Nepal seeks to pause recruitment of Gurkhas into Indian army under 'Agnipath' plan

·2-min read
FILE PHOTO: A band member from Gurkha regiment of Indian Army plays an instrument during the passing out parade ceremony of Indo-Tibetan Border Police in Chandigarh

By Gopal Sharma

KATHMANDU (Reuters) - Nepal has asked India to halt its recruitment of Gurkhas into the Indian army under a new scheme for shorter military contracts until it was clear what would happen to them when they retired, an aide to the prime minister said on Monday.

An agreement between London, New Delhi and Kathmandu after India's independence from colonial rule in 1947 allowed India and Britain to continue to recruit Gurkhas, who have served in the British army since 1815 under a deal struck with the British East India Company.

Tens of thousands of Gurkhas now serve in the Indian army, including in counterinsurgency operations in the Himalayan territory of Kashmir and the northeastern states.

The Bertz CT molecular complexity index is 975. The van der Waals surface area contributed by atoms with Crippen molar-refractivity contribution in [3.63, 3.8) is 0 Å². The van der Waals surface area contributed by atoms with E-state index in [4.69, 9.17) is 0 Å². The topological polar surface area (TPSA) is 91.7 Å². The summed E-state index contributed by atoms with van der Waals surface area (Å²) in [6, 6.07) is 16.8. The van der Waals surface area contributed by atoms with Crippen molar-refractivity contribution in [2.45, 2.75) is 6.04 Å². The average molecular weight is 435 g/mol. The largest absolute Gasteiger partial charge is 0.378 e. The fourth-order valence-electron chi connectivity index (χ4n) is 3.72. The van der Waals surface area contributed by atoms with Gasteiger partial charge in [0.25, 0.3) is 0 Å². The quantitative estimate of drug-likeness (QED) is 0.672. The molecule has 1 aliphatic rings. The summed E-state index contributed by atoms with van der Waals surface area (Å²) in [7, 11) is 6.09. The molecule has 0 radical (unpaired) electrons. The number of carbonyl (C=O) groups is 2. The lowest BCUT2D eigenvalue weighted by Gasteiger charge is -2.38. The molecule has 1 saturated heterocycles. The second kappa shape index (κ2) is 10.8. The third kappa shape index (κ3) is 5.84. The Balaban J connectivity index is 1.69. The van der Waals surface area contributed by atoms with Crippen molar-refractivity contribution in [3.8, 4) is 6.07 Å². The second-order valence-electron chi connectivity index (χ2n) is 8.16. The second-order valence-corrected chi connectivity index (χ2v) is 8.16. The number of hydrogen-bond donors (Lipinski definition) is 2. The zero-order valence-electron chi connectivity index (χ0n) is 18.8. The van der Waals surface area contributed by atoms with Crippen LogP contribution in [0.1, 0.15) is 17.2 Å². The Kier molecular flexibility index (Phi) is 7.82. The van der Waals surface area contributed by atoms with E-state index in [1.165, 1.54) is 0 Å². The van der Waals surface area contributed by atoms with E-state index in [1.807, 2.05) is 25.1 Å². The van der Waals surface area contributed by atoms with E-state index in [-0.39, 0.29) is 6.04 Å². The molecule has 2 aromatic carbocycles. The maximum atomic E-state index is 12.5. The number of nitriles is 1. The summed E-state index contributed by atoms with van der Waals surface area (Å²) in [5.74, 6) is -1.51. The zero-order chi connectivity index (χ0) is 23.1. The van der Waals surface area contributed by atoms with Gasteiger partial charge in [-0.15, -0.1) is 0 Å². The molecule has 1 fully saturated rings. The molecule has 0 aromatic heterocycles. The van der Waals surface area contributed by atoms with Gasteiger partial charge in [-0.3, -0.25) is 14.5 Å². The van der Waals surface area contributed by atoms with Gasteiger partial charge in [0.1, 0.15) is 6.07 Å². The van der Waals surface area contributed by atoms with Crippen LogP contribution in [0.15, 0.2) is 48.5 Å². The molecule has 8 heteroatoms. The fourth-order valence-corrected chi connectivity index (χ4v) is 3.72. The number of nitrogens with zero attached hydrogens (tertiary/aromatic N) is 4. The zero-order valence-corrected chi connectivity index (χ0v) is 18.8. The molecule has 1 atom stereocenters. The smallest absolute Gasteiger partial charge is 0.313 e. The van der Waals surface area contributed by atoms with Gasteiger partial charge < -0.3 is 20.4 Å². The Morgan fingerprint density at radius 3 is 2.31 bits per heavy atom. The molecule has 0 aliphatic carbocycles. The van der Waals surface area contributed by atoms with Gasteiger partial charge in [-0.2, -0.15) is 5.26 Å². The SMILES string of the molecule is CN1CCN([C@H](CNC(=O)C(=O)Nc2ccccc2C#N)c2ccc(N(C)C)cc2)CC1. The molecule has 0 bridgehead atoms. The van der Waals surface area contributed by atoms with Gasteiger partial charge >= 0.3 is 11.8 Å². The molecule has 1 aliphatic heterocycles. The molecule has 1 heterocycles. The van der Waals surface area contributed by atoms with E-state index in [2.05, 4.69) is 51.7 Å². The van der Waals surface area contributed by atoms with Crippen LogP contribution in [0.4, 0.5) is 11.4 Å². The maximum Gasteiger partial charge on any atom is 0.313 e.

In June, India unveiled a recruitment policy called Agnipath, or "path of fire", aimed at enlisting young men into the military on short four-year contracts to lower the average age of its 1.38 million-strong armed forces.

Gurkha soldiers have historically served for much longer terms in both the Indian and British armies.

Nepali Prime Minister Sher Bahadur Deuba's foreign affairs advisor, Arun Subedi, said the recruitment of Gurkhas would be "withheld for the time being" as political parties in Nepal discussed the future of the Gurkhas after their retirement.

"Nepal wants to be clear whether the Agnipath scheme will apply for the recruitment of Nepali nationals... and about their fate after retirement at the end of four years of service," Subedi told Reuters.

Last week, Indian foreign ministry spokesperson Arindam Bagchi said India had been recruiting Gurkha soldiers to the Indian army for a long time and looked forward to continuing to recruit them under the new scheme.

Violent protests erupted in India in June following the announcement of scheme, as thousands of young men attacked train coaches and burned tyres. They said the scheme would rob them of the opportunity of a permanent career in the military. (This story refiles to correct the spelling of 'protests' in the final paragraph.)

(Reporting by Gopal Sharma; Editing by Alex Richardson)